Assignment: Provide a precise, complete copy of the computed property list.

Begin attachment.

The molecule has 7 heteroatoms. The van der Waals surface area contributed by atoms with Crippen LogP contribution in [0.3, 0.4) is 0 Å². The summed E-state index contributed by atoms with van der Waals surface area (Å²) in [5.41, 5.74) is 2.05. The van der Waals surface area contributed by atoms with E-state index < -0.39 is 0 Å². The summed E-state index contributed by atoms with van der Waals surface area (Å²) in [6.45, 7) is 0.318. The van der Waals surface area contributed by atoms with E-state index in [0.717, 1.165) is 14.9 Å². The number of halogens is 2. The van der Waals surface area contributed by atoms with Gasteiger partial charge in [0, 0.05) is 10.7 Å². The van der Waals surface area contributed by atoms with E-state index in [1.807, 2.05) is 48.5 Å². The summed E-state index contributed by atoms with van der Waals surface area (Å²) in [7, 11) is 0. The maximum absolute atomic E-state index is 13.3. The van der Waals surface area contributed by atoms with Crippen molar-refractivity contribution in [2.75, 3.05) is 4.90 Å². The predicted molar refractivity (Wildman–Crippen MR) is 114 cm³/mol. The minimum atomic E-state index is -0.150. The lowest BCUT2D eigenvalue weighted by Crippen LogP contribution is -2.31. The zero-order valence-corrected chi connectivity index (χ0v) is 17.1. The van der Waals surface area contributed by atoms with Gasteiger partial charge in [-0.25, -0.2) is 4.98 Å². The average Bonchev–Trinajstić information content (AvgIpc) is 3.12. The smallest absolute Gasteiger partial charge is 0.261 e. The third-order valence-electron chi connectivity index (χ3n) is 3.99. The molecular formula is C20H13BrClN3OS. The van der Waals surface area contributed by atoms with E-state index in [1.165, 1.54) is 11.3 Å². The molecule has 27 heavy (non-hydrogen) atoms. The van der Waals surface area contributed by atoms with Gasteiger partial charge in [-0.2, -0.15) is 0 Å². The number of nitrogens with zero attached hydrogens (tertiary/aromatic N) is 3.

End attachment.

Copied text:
The molecule has 7 heteroatoms. The van der Waals surface area contributed by atoms with Crippen LogP contribution in [0.3, 0.4) is 0 Å². The summed E-state index contributed by atoms with van der Waals surface area (Å²) in [5.41, 5.74) is 2.05. The van der Waals surface area contributed by atoms with E-state index < -0.39 is 0 Å². The summed E-state index contributed by atoms with van der Waals surface area (Å²) in [6.45, 7) is 0.318. The van der Waals surface area contributed by atoms with E-state index in [0.717, 1.165) is 14.9 Å². The number of halogens is 2. The van der Waals surface area contributed by atoms with Gasteiger partial charge in [0, 0.05) is 10.7 Å². The van der Waals surface area contributed by atoms with E-state index in [1.807, 2.05) is 48.5 Å². The summed E-state index contributed by atoms with van der Waals surface area (Å²) in [7, 11) is 0. The maximum absolute atomic E-state index is 13.3. The van der Waals surface area contributed by atoms with Crippen molar-refractivity contribution in [2.75, 3.05) is 4.90 Å². The predicted molar refractivity (Wildman–Crippen MR) is 114 cm³/mol. The minimum atomic E-state index is -0.150. The lowest BCUT2D eigenvalue weighted by Crippen LogP contribution is -2.31. The zero-order valence-corrected chi connectivity index (χ0v) is 17.1. The van der Waals surface area contributed by atoms with Gasteiger partial charge in [-0.25, -0.2) is 4.98 Å². The average Bonchev–Trinajstić information content (AvgIpc) is 3.12. The smallest absolute Gasteiger partial charge is 0.261 e. The third-order valence-electron chi connectivity index (χ3n) is 3.99. The molecular formula is C20H13BrClN3OS. The van der Waals surface area contributed by atoms with E-state index in [1.165, 1.54) is 11.3 Å². The molecule has 27 heavy (non-hydrogen) atoms. The van der Waals surface area contributed by atoms with Gasteiger partial charge in [-0.2, -0.15) is 0 Å². The number of nitrogens with zero attached hydrogens (tertiary/aromatic N) is 3.